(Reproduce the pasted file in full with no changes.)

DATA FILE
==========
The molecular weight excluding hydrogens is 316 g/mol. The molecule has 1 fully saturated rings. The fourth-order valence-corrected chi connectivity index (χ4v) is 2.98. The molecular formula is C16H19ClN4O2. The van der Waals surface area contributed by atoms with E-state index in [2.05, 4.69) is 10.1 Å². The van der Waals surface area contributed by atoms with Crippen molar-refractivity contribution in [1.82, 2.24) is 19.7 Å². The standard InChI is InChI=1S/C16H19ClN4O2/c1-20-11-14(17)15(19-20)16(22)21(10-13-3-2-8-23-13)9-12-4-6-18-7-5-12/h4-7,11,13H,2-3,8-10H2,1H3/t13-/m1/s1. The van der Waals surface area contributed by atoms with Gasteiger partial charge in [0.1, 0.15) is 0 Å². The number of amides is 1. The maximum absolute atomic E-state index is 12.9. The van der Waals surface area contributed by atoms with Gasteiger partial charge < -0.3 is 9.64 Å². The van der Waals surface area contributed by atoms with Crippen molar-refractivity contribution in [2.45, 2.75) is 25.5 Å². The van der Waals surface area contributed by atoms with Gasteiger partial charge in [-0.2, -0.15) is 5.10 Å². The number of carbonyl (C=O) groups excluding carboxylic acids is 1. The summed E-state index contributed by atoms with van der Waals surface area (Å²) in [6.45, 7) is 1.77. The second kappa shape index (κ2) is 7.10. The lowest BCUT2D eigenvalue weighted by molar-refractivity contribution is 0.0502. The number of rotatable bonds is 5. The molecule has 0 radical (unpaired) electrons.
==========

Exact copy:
The molecular weight excluding hydrogens is 316 g/mol. The molecule has 1 fully saturated rings. The fourth-order valence-corrected chi connectivity index (χ4v) is 2.98. The molecular formula is C16H19ClN4O2. The van der Waals surface area contributed by atoms with E-state index in [2.05, 4.69) is 10.1 Å². The van der Waals surface area contributed by atoms with Crippen molar-refractivity contribution in [1.82, 2.24) is 19.7 Å². The standard InChI is InChI=1S/C16H19ClN4O2/c1-20-11-14(17)15(19-20)16(22)21(10-13-3-2-8-23-13)9-12-4-6-18-7-5-12/h4-7,11,13H,2-3,8-10H2,1H3/t13-/m1/s1. The van der Waals surface area contributed by atoms with Gasteiger partial charge in [0.1, 0.15) is 0 Å². The number of amides is 1. The maximum absolute atomic E-state index is 12.9. The van der Waals surface area contributed by atoms with Gasteiger partial charge < -0.3 is 9.64 Å². The van der Waals surface area contributed by atoms with Crippen molar-refractivity contribution in [2.45, 2.75) is 25.5 Å². The van der Waals surface area contributed by atoms with Gasteiger partial charge in [-0.2, -0.15) is 5.10 Å². The number of carbonyl (C=O) groups excluding carboxylic acids is 1. The summed E-state index contributed by atoms with van der Waals surface area (Å²) in [6.45, 7) is 1.77. The second kappa shape index (κ2) is 7.10. The lowest BCUT2D eigenvalue weighted by molar-refractivity contribution is 0.0502. The number of rotatable bonds is 5. The molecule has 0 radical (unpaired) electrons.